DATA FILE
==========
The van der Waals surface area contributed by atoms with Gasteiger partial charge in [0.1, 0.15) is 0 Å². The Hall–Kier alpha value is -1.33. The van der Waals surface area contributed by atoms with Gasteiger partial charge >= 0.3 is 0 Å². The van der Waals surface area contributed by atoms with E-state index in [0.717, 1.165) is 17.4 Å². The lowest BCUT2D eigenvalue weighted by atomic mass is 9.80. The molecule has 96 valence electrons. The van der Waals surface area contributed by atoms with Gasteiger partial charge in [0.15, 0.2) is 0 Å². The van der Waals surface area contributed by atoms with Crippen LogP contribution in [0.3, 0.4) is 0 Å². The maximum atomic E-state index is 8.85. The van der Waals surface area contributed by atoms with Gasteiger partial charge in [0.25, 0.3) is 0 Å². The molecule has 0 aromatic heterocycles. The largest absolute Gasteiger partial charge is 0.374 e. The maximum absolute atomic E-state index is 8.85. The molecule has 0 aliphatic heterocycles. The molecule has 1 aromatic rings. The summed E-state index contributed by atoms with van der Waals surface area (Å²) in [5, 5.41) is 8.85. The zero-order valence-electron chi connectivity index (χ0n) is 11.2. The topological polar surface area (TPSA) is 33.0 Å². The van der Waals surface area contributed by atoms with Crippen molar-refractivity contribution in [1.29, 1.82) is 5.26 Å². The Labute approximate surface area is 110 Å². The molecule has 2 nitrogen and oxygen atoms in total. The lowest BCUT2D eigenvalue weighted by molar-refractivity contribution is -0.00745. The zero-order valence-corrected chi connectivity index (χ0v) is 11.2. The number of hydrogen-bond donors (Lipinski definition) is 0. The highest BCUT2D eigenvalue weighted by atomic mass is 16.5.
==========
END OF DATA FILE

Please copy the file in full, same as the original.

The van der Waals surface area contributed by atoms with Gasteiger partial charge in [0.1, 0.15) is 0 Å². The Hall–Kier alpha value is -1.33. The van der Waals surface area contributed by atoms with Gasteiger partial charge >= 0.3 is 0 Å². The van der Waals surface area contributed by atoms with E-state index in [0.717, 1.165) is 17.4 Å². The lowest BCUT2D eigenvalue weighted by atomic mass is 9.80. The molecule has 96 valence electrons. The van der Waals surface area contributed by atoms with Gasteiger partial charge in [0.15, 0.2) is 0 Å². The van der Waals surface area contributed by atoms with Crippen LogP contribution in [0.3, 0.4) is 0 Å². The maximum atomic E-state index is 8.85. The van der Waals surface area contributed by atoms with Gasteiger partial charge in [0.25, 0.3) is 0 Å². The molecule has 0 aromatic heterocycles. The largest absolute Gasteiger partial charge is 0.374 e. The maximum absolute atomic E-state index is 8.85. The molecule has 0 aliphatic heterocycles. The molecule has 1 aromatic rings. The summed E-state index contributed by atoms with van der Waals surface area (Å²) in [5, 5.41) is 8.85. The zero-order valence-electron chi connectivity index (χ0n) is 11.2. The topological polar surface area (TPSA) is 33.0 Å². The van der Waals surface area contributed by atoms with Crippen molar-refractivity contribution in [1.29, 1.82) is 5.26 Å². The Labute approximate surface area is 110 Å². The molecule has 2 nitrogen and oxygen atoms in total. The lowest BCUT2D eigenvalue weighted by molar-refractivity contribution is -0.00745. The zero-order valence-corrected chi connectivity index (χ0v) is 11.2. The number of hydrogen-bond donors (Lipinski definition) is 0. The highest BCUT2D eigenvalue weighted by atomic mass is 16.5.